Wednesday, December 24, 2008

Tom Lehrer: Ahead of His Time

When I was in college one of my roomates introduced me to the music and satire of Tom Lehrer. Thanks to YouTube, I have rediscovered Tom and his music. Here is one of Tom's songs that ties to one of my current passions: Pollution.

Friday, December 05, 2008

I Don't Think This Will Help Lance's Hill Climbing Ability

Through my favorite cycling internet forum, I found a link to a very good sports photographer, Elizabeth Kreutz. Apparently, Ms. Kreutz has access to Lance Armstrong and she has chronicled his return to professional cycling with a series of photographs. Go to her web site and check out photos 21 to 25 under Index => Lance's Comeback.

I don't think that all of that upper body strength is going to help get him up the Alps or Pyrenees.

Tuesday, December 02, 2008

A Small, Hidden Tragedy

The global news has been anything but good this past month. With the true human tragedy in Mumbai, India, the financial woes of the Big Three US automakers seems strangely juxtaposed on the list of recent tragedies. Yes, the decline of these companies affects millions of people, but somehow the tragedy of business failures pales against the loss of lives and the For several years I've been discussing the general inability of US automakers to compete in a global economy and today, the CEOs of these company laid out the billions of dollars that they need in government financing to be able to survive.

Hidden in the USA Today article is an assessment of the GM brand, Saturn:
And Saturn, the quirky brand launched in 1990 to win sales from Asian rivals, could be on its last legs. Henderson says the company will meet with its retail network to discuss options, which could include a shutdown, such as GM did to Oldsmobile a few years ago, or selling it.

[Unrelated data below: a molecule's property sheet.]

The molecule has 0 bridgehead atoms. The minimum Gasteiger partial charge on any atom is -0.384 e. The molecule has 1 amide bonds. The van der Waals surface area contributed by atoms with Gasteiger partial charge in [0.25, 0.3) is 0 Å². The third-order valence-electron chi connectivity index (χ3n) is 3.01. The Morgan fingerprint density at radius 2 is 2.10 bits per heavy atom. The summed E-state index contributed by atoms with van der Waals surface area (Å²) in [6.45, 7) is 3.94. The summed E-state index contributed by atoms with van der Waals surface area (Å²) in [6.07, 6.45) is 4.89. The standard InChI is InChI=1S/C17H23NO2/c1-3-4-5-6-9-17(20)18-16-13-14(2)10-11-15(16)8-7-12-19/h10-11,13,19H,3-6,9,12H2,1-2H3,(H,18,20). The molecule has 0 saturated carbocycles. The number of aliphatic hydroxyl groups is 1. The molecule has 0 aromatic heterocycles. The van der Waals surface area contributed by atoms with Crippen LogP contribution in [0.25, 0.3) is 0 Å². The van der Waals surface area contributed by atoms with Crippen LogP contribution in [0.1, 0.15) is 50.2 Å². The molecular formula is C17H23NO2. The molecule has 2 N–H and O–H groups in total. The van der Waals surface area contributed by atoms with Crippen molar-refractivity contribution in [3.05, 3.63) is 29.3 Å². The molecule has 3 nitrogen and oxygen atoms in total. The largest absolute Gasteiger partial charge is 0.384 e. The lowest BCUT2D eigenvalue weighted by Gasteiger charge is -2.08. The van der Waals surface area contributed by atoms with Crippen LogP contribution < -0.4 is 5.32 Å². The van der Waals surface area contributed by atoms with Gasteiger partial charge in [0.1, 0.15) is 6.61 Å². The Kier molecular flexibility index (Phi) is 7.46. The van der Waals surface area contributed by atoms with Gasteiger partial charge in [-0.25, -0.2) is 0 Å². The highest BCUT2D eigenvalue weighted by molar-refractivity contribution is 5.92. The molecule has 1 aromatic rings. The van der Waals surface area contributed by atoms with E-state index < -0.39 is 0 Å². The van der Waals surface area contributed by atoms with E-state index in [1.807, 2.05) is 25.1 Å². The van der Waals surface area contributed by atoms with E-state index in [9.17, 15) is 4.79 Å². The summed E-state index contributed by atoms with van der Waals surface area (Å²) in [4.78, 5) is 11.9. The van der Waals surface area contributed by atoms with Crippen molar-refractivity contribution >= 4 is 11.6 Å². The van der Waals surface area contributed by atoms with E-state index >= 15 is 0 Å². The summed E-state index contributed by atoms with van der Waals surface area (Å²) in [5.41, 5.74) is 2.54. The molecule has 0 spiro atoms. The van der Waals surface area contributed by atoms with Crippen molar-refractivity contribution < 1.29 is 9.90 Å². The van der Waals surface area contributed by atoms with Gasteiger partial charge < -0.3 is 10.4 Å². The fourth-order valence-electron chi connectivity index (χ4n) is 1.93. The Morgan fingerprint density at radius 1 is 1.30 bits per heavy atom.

"We have to do something with the Saturn brand, because frankly, it has not been successful," [General Motors (GM) CFO Frederick "Fritz"] Henderson says.

During Saturn's early years it was lauded in business journals and academic case studies on how a conservative American car company, like GM, could emulate the best efforts of Toyota, Nissan, and Honda. The workers at the Saturn plant in Smyrna, Tennessee, were examples of how employee empowerment could yield benchmark levels of quality and productivity.

Unfortunately, over the years, the culture at Saturn eroded and became more and more like the rest of GM's other brands.

So what looked like a great step forward in American industrial evolution may now end up as footnote in American automotive history.

Sunday, November 16, 2008

Not Their Fault!!!???

I have no idea how people can either lie or be so deluded that they can't see the obvious. Among the sources reporting the UAW's view on the crisis in the US auto industry, USA Today has this alarming quote from United Auto Workers president, Ron Gettelfinger:
"We're here not because of what the auto industry has done," he said. "We're here because of what has happened to the economy."
I'm not blaming the UAW for what's happened to the Big Three, but they have certainly contributed to what the industry has done to itself -- not what some nefarious, external action has done to it. If the financial crisis was to blame, auto makers worldwide would need government bailouts or be in similar dire straits because the economy is global.